Spring has come to the Northern Hemisphere, and along with it the threat for severe weather across the United States. During the National Weather Service severe weather awareness week earlier this month, local weather authorities discussed weather hazards that can occur in their region and were responsible for having an annual tornado drill for the week. At schools and colleges everywhere, these drills helped educate the students on where to go if a tornado warning is issued. But what about other organizations, such as businesses and retail stories? In this post, I discuss the importance for everyone to practice tornado drill procedures. For example, if you manage (or work at, or shop at) a local restaurant, gas station or retail store, what would you do if a tornado were headed your way? Planning ahead will guarantee less confusion and could save lives.
Check out this video of a tornado striking a Lowe’s in North Carolina on April 16, 2011. Although events like this are rare, they can and do occur. The biggest question to ask yourself is whether or not you know what to do in an event such as the one shown below.
If you work in the retail business, then you already know everything about customer service and always putting the customer first. You are likely trained for that particular position in the store, but when it comes to tornado safety, stores are very unlikely going to teach you about the procedures that should take place when a tornado warning is issued. While some bigger retail stores, such as Walmart, employ a system of codes to notify their stores of impending danger, many of the smaller stores have no system. I will not disclose the names of any particular stores, but I would say a high percentage of the basic employees (not a department manager/owner) who work at retail stores probably have no idea what the proper safety procedures are when a tornado warning has been issued. Thus there’s a high potential for confusion if severe weather strikes. The alternative is for store managers to schedule tornado drills, so that their employees and customers know what to do in case a tornado strikes the store. If employees and customers cannot physically practice a drill, manager or owner can at least think about, design a strategy and post the proper procedures in case of an emergency.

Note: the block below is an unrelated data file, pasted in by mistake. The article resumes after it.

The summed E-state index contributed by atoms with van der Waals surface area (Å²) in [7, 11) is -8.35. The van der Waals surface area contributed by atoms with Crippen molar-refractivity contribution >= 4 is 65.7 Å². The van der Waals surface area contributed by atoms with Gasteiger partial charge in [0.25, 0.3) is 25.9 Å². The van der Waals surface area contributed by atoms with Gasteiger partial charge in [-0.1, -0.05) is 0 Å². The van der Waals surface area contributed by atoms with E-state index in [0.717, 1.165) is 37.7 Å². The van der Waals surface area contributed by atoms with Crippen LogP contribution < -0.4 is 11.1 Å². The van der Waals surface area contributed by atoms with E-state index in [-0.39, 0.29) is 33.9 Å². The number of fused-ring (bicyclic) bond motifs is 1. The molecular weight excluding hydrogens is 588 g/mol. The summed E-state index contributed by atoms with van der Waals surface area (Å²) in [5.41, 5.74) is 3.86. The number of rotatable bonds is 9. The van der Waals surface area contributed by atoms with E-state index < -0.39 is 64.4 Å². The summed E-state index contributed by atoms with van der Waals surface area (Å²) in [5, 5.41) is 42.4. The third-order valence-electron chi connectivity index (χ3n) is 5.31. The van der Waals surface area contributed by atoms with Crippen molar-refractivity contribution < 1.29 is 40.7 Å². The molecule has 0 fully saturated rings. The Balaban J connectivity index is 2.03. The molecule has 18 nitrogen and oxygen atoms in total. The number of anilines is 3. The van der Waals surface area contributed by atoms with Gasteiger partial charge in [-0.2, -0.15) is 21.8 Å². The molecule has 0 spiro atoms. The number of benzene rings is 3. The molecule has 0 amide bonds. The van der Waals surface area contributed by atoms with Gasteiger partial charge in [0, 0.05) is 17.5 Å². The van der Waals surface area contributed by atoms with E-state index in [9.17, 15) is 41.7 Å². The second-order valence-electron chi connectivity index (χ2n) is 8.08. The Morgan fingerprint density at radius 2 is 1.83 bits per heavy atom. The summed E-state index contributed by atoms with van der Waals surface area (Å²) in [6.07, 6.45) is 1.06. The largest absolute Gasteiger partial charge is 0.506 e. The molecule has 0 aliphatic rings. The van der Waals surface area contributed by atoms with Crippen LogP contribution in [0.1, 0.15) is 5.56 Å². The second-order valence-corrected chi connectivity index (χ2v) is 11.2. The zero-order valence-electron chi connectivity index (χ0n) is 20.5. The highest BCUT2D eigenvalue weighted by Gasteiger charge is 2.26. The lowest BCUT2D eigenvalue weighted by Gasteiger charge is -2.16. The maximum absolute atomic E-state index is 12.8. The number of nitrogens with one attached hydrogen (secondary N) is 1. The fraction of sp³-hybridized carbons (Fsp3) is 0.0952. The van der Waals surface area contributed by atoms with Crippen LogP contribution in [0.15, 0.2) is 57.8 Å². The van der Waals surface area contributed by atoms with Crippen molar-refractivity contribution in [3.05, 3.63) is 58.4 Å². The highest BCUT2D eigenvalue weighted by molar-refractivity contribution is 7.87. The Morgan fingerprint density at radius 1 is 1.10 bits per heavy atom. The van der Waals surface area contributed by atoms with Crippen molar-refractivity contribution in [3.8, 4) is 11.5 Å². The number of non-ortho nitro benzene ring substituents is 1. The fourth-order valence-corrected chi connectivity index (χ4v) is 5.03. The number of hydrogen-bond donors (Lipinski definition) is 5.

Here is a list of things you should do if you are out shopping at a retail store, when severe weather is approaching:
1) Do not leave the store. Driving into a severe thunderstorm with a possible tornado on the ground is the last thing you want to do!
2) Stay away from the front of the store! Most retail stores have a lot of glass in the front entrance. You will need to avoid the front end as much as possible as flying glass can injure and possible kill someone.
3) Consider positioning yourself in the center of the store. Try to avoid isles that contain heavy or sharp objects that could be picked up and become flying debris.
4) Stores will have bathrooms, and if you are near one, you should take shelter there.
What you can do for your family:
One evening, sit the family down and discuss what would happen if a tornado came towards your location. Figure out together what you should do if you are eating at a restaurant, shopping at a shoe store, buying snacks at a local gas station, or buying toiletry items at a large retail store. Find out where you would go if you were caught in this particular situation. If you do not know, consider asking store managers about their safety procedures. That way, you not only get good information, and think about situations in advance, but you also let local store managers know this topic is of interest. The idea is to save lives. If you can practice now, the likihood of staying safe increases greatly.
Bottom line: Schools are typically the only institutions that practice tornado drills. But businesses and stores can and should discuss safety procedures, too. Although many businesses will never practice an actual tornado drill, store managers can at least tell their employees what to do in case a tornado is approaching. Doing this increases chances for well-being and safety for all. Most tornadoes are not strong (EF-3 or greater), and many (although not all) people do survive a direct hit. However, knowing where to be and what to do could save your life. Discuss tornado safety with your kids, family, and friends on what you should do if a tornado strikes your home, a business, store, or restaurant. The way I see it: It never hurts to be prepared!